Premier Daniel Andrews’ announcement today of the Roadmap to Reopening provided no relief for the state’s critical tourism and events industry, according to the state’s peak industry body representing the sector, the Victoria Tourism Industry Council (VTIC).
VTIC Chief Executive, Felicia Mariani, said: “The tourism and events sector has been virtually shut down for the past six months. From the roadmap outlined today, we can see that any pathway to recovery is still some time away for our industry.
“We completely understand and support the need for a careful and cautious exit from lockdown, but we cannot overstate the dire challenges facing an industry that contributed over $32 billion to the state’s economy prior to this crisis and employed over 230,000 people across our state.
“It’s clear there’s still much input required from the tourism and events sector to construct our Roadmap to Reopening. We will ensure the industry’s voice is informing this progression. We must avoid a re-run of announcements being made that don’t allow our operators the time required to properly prepare and react,” Ms Mariani said.
To support these critical next steps, VTIC has formed a Reopening Reference Group that will deliver insights from the broadest cross section of all the sectors that make up the tourism industry. VTIC will also activate its sector Policy Committees to ensure the industry is properly informing the staged progression being applied.
“VTIC’s unique connection to all aspects of Victoria’s tourism and events industry allows us to bring together the necessary insights that government can rely on in populating this roadmap for our future. Time is not our friend right now and we need to move through this process as quickly and efficiently as we can.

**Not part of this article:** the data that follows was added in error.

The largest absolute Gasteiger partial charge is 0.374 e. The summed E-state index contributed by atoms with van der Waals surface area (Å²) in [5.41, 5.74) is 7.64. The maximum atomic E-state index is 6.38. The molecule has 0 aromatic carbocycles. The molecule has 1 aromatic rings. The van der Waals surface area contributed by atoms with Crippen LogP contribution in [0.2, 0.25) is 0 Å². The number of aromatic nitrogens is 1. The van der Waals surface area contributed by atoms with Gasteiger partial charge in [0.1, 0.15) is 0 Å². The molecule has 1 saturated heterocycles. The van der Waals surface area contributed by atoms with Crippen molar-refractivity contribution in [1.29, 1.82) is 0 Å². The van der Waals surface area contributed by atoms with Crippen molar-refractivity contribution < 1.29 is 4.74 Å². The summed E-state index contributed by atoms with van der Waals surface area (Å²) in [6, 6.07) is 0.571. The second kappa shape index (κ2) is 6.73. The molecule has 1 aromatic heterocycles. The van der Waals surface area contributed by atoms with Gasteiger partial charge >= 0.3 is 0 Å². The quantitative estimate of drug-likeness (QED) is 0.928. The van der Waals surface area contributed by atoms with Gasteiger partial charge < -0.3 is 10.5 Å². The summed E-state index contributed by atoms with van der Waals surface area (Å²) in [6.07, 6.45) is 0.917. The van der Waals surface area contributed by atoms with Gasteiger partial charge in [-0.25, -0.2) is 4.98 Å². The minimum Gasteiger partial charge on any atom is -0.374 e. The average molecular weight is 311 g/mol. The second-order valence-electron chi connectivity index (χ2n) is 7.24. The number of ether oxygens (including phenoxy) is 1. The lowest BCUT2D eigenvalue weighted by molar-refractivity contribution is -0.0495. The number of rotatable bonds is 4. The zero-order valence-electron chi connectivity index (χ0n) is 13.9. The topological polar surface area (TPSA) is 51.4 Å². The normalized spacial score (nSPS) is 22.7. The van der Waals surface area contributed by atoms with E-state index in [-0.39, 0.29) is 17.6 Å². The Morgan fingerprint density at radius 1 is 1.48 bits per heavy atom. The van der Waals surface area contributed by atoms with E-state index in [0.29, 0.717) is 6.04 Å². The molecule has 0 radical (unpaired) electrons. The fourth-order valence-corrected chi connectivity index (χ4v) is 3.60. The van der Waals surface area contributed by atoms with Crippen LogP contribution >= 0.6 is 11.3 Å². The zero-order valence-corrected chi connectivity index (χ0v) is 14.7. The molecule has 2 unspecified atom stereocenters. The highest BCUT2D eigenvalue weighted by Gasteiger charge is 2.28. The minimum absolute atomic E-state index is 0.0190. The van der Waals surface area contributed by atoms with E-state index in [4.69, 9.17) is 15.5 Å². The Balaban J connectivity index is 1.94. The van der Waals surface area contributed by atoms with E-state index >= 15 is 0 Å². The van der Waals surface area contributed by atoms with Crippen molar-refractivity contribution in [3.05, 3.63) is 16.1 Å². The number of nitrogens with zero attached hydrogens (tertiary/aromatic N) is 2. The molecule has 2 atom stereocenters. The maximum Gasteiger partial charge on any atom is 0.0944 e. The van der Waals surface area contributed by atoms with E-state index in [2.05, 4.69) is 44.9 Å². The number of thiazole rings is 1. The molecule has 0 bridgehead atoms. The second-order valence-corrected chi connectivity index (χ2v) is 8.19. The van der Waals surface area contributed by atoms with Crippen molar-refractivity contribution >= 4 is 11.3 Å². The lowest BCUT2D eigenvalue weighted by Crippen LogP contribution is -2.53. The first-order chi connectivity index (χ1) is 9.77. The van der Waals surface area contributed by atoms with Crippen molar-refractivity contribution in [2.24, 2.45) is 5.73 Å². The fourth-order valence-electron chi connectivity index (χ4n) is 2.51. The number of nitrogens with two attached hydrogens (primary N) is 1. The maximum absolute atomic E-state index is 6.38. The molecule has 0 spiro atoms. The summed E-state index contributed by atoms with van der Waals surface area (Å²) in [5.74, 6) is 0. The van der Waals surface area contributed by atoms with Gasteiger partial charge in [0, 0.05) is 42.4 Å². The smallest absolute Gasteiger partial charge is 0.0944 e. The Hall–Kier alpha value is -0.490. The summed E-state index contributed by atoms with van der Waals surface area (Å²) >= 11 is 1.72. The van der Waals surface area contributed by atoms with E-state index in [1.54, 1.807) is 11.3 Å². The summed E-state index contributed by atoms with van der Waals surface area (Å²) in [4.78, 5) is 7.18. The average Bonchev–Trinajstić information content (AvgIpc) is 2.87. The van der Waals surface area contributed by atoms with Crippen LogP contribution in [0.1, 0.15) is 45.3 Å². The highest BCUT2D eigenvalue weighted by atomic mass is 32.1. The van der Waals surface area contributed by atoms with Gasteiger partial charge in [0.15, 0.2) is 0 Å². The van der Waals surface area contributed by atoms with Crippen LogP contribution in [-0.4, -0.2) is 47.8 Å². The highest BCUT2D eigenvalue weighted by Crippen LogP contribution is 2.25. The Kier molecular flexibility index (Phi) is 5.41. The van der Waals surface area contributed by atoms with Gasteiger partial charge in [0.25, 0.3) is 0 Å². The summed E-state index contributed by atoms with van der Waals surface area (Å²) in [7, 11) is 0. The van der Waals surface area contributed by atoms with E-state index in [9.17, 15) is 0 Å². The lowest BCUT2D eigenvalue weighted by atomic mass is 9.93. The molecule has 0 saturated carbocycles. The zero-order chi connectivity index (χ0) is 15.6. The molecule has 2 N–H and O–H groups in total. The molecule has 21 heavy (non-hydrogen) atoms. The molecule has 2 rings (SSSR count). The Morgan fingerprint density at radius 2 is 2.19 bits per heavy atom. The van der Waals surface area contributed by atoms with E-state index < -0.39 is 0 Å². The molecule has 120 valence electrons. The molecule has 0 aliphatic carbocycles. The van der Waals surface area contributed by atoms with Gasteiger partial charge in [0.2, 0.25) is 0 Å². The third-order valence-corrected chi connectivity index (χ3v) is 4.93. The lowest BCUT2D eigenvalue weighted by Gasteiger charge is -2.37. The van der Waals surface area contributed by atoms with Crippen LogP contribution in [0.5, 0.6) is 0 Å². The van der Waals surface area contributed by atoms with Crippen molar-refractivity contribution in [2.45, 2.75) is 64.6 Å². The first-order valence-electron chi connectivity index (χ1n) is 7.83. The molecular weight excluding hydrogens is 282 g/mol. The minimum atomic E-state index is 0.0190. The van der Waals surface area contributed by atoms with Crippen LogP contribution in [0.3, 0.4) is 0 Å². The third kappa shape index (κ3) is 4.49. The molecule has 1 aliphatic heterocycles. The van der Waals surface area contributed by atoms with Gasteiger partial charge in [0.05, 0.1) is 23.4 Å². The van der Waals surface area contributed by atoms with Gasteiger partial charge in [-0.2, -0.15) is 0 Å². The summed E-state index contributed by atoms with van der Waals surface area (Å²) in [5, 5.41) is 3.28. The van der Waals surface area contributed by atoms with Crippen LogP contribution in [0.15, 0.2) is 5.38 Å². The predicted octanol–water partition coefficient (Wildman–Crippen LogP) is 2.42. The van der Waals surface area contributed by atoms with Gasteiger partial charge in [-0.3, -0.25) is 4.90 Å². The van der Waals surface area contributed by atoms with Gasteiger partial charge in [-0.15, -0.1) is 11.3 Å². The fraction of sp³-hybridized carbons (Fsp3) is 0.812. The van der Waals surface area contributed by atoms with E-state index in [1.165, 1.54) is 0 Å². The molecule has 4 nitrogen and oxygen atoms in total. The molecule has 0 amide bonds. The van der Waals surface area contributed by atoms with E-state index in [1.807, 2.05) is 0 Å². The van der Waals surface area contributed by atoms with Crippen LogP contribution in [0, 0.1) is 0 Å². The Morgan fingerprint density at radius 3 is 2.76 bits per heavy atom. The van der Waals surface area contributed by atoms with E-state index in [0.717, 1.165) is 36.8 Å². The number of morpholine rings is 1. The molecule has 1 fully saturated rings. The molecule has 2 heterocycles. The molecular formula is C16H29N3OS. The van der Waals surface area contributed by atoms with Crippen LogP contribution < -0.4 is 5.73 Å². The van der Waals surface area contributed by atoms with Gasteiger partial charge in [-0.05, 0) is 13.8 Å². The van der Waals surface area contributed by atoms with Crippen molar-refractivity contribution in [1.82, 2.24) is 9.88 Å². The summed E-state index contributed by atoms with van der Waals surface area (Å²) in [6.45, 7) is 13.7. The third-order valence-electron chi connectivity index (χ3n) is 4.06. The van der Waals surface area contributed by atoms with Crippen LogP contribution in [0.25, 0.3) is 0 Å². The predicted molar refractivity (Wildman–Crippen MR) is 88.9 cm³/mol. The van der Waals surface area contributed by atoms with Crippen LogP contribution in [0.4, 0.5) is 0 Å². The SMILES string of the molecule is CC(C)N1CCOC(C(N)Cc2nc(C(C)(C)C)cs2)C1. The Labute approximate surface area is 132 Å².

“We must understand, however, what are the definitive health targets that will signpost progression from one category to the next for the industry to plan and move forward with confidence.”
Conservative projections estimate that $23 billion will be wiped from spend that visitors would contribute to our state economy, with at least 100,000 jobs lost to the sector. This is particularly impactful for regional areas, where tourism employs over 90,000 people.
“The roadmap defined today nods to at least late October, early November before we see activation of our tourism sector. This will see many tourism businesses unable to maintain staff, even with JobKeeper, given the financial impost of related on-costs with no revenue in the immediate future,’’ Ms Mariani said.
“Victoria cannot afford to lose the incredible experiences and events that are in our DNA and that underpin our personality on the world stage, but that’s where we are heading as the industry struggles to hang on long enough to get to the other side of this crisis.”
At the end of June, VTIC delivered a Visitor Economy Recovery Submission to Government calling for a $1.3 billion investment over the four year forward estimates to reinvigorate the industry and re-establish its credentials as a global drawcard.
“The tourism and events industry was the first to be affected by the global Coronavirus crisis and, as this roadmap clearly illustrates, we will be the last to come out the other side. The industry needs to see significant investment in our future so we can be here to rebuild our credibility and appeal as a vibrant and exciting destination of choice across the country and around the globe.”